U.S. President Barack Obama has eased sanctions against Myanmar to allow U.S. companies to invest there, calling the move a “strong signal” of support for political reform in the country.

However, Obama said Washington remained concerned about the lack of investment transparency as well as the military’s role in Myanmar’s economy and made clear that U.S. firms would be required to make detailed disclosures on their dealings there.

Obama’s statement was issued shortly after the arrival there of the first U.S. ambassador, Derek Mitchell, to Burma in two decades.

Based on reporting by AFP and Reuters

Radio Free Europe / Radio Liberty

Myanmar releases detained student leaders

Authorities in Myanmar have released 20 student leaders detained during the fiftieth anniversary of an army crackdown, a political activist has said.

Saturday’s release comes a day after several people were picked up in Yangon, Mandalay, Lashio and Shwebo on Friday night. They were then sent off to undisclosed locations.

Phyo Phyo Aung, a former political prisoner who was among those held, said they were freed late on Saturday.

Phyo Aung, a member of the All Burma Students Union, said she and three other members of the group were questioned at a building in Yangon that was once a Home Ministry office, because their organisation had been deemed illegal.

“Police officials told us that they just wanted to question us in connection with our plans to commemorate the anniversary,” she told the Reuters news agency, referring to the army’s suppression of protests in 1962 when dozens of students were killed and a university building blown up.

‘Act of oppression’

The arrests could prove detrimental to the improvements the government has seen in its image at home and abroad since enacting a series of reforms last year.

“This act of oppression has given us the impression that the old ways of practice are still in effect, despite all the
positivity for change that we have been hearing,” Cambodian politician Son Chhay, vice president of the ASEAN Inter-Parliamentary Myanmar Caucus, said in a statement.

“If they are even going to arrest people before any crime has taken place, this shows that they continue to use fear and
intimidation to repress”, said the group of southeast Asian politicians providing support to Myanmar’s democratic transition.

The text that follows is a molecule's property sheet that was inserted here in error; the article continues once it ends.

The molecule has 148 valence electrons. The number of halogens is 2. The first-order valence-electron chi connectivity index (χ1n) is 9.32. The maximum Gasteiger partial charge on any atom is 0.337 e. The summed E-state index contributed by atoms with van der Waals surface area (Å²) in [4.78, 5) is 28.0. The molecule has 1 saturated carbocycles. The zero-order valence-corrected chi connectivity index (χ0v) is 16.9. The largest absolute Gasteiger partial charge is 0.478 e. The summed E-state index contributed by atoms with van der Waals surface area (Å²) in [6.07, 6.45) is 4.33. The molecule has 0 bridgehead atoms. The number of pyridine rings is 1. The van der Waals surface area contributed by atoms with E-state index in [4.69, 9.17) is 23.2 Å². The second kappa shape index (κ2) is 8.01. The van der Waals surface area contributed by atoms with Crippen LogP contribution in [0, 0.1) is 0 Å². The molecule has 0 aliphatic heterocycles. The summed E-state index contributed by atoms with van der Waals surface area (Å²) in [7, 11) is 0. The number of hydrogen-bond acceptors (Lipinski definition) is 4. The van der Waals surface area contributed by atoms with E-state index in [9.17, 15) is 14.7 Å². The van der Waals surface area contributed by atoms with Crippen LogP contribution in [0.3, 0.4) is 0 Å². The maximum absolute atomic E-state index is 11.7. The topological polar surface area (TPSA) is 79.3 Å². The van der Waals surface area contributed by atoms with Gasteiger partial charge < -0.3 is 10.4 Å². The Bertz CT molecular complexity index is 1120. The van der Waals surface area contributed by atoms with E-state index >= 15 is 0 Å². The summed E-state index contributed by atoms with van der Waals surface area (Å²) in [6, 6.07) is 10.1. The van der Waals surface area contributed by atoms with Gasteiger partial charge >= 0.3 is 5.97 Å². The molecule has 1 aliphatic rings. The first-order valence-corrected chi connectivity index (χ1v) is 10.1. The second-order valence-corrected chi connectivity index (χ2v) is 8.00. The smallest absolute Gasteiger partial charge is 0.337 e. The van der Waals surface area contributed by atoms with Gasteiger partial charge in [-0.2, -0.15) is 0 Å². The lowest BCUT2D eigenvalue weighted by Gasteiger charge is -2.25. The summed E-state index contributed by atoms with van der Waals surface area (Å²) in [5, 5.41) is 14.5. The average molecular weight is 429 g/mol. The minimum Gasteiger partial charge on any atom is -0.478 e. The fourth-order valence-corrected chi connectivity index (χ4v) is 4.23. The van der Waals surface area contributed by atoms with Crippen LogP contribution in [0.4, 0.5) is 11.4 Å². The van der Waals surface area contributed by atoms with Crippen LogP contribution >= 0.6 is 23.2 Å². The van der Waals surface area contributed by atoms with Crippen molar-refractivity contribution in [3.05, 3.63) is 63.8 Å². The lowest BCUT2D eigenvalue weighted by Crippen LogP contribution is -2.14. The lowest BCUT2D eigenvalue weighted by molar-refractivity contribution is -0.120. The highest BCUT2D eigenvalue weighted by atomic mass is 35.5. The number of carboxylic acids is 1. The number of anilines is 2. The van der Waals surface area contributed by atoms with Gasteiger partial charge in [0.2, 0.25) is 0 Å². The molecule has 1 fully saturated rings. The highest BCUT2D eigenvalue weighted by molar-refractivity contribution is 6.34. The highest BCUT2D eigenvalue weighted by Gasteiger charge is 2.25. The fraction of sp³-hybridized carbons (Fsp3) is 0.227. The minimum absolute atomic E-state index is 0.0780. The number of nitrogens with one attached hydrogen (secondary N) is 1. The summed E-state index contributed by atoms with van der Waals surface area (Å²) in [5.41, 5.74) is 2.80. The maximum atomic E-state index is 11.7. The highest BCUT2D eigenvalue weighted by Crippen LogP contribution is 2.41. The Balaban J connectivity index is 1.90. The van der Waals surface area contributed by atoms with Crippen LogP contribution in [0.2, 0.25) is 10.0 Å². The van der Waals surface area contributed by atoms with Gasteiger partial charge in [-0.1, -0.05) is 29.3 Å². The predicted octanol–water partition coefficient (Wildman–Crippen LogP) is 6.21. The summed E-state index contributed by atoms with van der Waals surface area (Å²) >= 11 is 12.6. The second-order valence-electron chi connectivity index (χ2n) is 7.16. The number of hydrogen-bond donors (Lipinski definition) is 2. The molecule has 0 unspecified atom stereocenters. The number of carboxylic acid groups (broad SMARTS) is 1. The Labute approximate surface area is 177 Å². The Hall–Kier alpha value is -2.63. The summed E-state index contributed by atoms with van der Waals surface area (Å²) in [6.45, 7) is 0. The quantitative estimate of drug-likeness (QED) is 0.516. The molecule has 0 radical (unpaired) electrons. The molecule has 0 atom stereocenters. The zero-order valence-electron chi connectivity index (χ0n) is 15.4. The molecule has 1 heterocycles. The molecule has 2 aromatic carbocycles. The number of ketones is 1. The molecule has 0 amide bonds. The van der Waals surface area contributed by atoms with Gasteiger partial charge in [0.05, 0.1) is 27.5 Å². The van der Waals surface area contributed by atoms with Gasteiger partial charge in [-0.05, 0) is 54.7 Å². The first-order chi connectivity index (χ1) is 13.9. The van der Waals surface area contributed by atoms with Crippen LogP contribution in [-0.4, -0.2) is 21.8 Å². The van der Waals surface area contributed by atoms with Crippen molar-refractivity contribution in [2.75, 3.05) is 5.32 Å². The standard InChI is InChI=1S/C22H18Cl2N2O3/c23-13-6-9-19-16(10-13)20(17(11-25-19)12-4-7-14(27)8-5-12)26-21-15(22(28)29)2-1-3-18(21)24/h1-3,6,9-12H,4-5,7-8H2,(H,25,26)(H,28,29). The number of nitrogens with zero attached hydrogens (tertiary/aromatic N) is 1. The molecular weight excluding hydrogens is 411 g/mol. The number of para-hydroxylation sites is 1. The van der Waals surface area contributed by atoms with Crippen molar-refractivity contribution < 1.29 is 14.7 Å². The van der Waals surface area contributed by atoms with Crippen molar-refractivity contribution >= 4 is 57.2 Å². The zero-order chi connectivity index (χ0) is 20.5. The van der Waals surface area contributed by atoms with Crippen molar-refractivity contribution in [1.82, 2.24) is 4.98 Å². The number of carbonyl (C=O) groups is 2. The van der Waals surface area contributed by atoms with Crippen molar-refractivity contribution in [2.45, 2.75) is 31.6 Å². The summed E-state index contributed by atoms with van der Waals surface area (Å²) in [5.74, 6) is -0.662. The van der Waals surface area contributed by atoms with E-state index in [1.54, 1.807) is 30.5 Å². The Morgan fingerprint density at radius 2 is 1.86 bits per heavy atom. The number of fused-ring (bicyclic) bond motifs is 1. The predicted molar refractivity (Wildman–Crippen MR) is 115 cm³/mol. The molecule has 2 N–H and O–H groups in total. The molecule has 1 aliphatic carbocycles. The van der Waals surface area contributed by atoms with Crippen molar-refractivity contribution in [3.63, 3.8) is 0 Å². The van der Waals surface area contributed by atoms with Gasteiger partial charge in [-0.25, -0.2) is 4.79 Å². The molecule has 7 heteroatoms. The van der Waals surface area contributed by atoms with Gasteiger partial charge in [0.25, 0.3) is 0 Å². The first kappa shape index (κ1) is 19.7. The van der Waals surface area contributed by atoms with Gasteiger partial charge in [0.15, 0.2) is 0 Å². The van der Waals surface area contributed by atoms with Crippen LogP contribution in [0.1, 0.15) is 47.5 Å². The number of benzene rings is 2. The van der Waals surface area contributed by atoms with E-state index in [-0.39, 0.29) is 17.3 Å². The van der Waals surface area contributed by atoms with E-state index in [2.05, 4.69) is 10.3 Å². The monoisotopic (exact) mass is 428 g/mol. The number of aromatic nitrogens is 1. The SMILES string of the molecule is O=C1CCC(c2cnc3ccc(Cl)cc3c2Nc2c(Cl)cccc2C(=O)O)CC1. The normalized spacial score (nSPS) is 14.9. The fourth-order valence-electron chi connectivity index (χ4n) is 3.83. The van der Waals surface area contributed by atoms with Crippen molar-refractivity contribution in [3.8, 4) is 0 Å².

Friday’s arrests were the largest crackdown on dissent since the end of military rule last year.

The military seized power in 1962 and ruled the country under various guises until March last year.

Opposition leader Aung San Suu Kyi urged the government to release all political prisoners during a high-profile trip to Europe which ended last week.

The US and European Union have suspended some sanctions in recent months in response to reforms by the new quasi-civilian government, which include moves to liberalise the economy, the release of more than 600 political prisoners and the introduction of laws allowing demonstrations.

However, despite government claims that the reforms are “irreversible”, the arrest and detention of dissidents still goes on, albeit not as often, which rights groups say proves the retired generals still in power are not fully committed to
promises they have made.



Myanmar To Free 46 Prisoners

Myanmar’s state media say a total of 46 prisoners will be freed to aid “national reconciliation.”

A report in the “New Light of Myanmar” newspaper said 37 men and nine women would be set free starting on July 3, although it was unclear if any of the remaining political prisoners were among them.

Human Rights Watch says at least 659 political prisoners have been freed over the past year.

But rights groups say between 200 and 600 remain in jail.

The latest announcement came shortly after a Myanmar minister pledged further amnesties for jailed dissidents during a high-profile European tour by opposition leader Aung San Suu Kyi last month.

Based on reporting by AP and AFP

Radio Free Europe / Radio Liberty

Myanmar Tells Suu Kyi Not To Call Country ‘Burma’

Authorities in Myanmar have told pro-democracy opposition leader Aung San Suu Kyi to refer to her country by its official name, not “Burma,” as it was known before the military government requested a change in English-languages references it in 1989.

In a letter published in a Myanmar newspaper, the Election Commission told Suu Kyi’s National League for Democracy party to use the country’s name “as prescribed in the constitution.”

In several high-profile speeches during her just-completed European tour, Suu Kyi called the southeast Asian country Burma.

Opponents of the government and exile groups have persisted in referring to the country as Burma as a sign of protest.

The name Burma was given to the country by the British, who occupied it from 1826 to 1948.

Based on reporting by AP and dpa

Radio Free Europe / Radio Liberty

Suu Kyi Urges ‘Democratic’ Investment In Myanmar

Myanmar pro-democracy leader Aung San Suu Kyi has called for investment in her country’s struggling economy but warned that it should not come at the expense of democratic reforms.

Suu Kyi’s comments came in conjunction with a meeting on June 26 with French President Francois Hollande.

Suu Kyi also said “financial transparency in the extractive industries and, in fact, business in general” were essential to investment.

She said efforts still needed to be made to convince the Myanmar regime of the need for democratic reforms but stressed that President Thein Sein seemed genuine.